Rural UK is diverse, different, challenged, underserved and with significant untapped innovation potential. The evidence shows that rural areas often outperform urban on indicators such as employment growth and rates, businesses per head, levels of innovation, and rural firms are more likely to report a profit than their urban counterparts.
Secondly, it can be wrongly assumed that the rural economy is predominantly synonymous with agriculture or land-based activities. The rural economy is much more diverse.
Through 12 months of intensive work with over 40 key institutions, we have developed the concept of the Rural Catalyst and within that the Rural Design Centre.
The Rural Catalyst is an overarching banner, a mission to transform how innovation is supported and encouraged in rural communities. To make a real difference, this mission must include work on policy, advocacy, research and knowledge transfer and we are working closely with the proposed National Innovation Centre for Rural Enterprise on these activities. It also needs a continuation of rural business support programmes, such as those developed through Enterprise Hubs, the Rural Growth Network, Growth Hubs and local authorities. One activity that doesn’t currently exist though is a holistic approach to innovation in rural areas and this is where the Rural Design Centre comes in.
The Centre brings together communities, businesses, research and the public sector to tackle rural challenges, leading to new products, services and ways of doing things for the benefit of rural communities.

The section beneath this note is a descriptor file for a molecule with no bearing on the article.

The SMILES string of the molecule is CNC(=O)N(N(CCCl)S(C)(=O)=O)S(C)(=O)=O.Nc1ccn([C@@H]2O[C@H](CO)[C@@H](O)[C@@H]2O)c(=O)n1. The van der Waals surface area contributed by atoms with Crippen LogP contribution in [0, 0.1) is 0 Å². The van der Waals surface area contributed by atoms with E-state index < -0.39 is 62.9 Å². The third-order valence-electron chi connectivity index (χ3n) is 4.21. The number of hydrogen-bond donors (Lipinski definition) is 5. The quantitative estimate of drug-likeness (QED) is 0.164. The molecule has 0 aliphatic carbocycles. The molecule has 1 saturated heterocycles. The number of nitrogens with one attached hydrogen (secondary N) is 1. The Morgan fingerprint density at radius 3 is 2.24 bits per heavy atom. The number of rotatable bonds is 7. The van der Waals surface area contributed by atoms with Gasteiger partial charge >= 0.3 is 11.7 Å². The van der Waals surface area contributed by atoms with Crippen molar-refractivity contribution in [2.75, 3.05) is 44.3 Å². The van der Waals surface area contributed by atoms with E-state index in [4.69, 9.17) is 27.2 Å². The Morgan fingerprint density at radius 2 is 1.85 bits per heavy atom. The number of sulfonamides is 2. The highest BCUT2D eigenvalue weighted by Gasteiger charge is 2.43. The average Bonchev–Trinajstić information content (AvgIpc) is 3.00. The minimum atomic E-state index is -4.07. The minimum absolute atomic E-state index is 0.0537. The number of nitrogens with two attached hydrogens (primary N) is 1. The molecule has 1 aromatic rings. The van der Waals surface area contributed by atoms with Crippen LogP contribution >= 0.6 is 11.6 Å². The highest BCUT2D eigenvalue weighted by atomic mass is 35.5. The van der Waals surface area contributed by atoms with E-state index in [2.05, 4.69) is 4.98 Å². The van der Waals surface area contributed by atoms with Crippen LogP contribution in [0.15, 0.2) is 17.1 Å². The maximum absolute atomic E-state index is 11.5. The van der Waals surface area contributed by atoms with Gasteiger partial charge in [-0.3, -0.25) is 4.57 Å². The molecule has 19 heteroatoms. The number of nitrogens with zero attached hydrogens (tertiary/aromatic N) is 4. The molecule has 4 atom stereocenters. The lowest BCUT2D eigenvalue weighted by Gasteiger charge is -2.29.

The Rural Design Centre will use established, proven design-thinking processes to identify and solve deep-seated rural challenges. Challenges like these tend to require thinking from different perspectives and fields of expertise. This means bringing together people from rural communities, from a range of businesses across multiple sectors, the public sector and researchers to come up with ground-breaking ideas. These ideas then need to be fleshed-out and tested in the communities they are meant to help.
The approach to be used is the Design Council’s ‘Double Diamond’ of Discover, Define, Develop and Deliver. The Centre will involve all four stakeholder groups in each stage, ensuring that diverse thinking leads to solutions that are grounded in the real world. One of Europe’s top design schools, Northumbria University’s School of Design, will lead on the Double Diamond process, whilst the Centre will employ engagement specialists focused on each of the four stakeholder groups (communities, business, public sector and research).
The Centre will have a physical base in Stannington, near Morpeth in Northumberland. Whilst rural in nature, Stannington is close to main transport links with easy access to the A1 trunk road, North East Mainline (via Morpeth and Newcastle stations) and Newcastle Airport.
This base will be used for events, workshops and to host project teams working on rural innovation. Importantly though, much of the Centre’s work will take place in the communities it is intended to serve.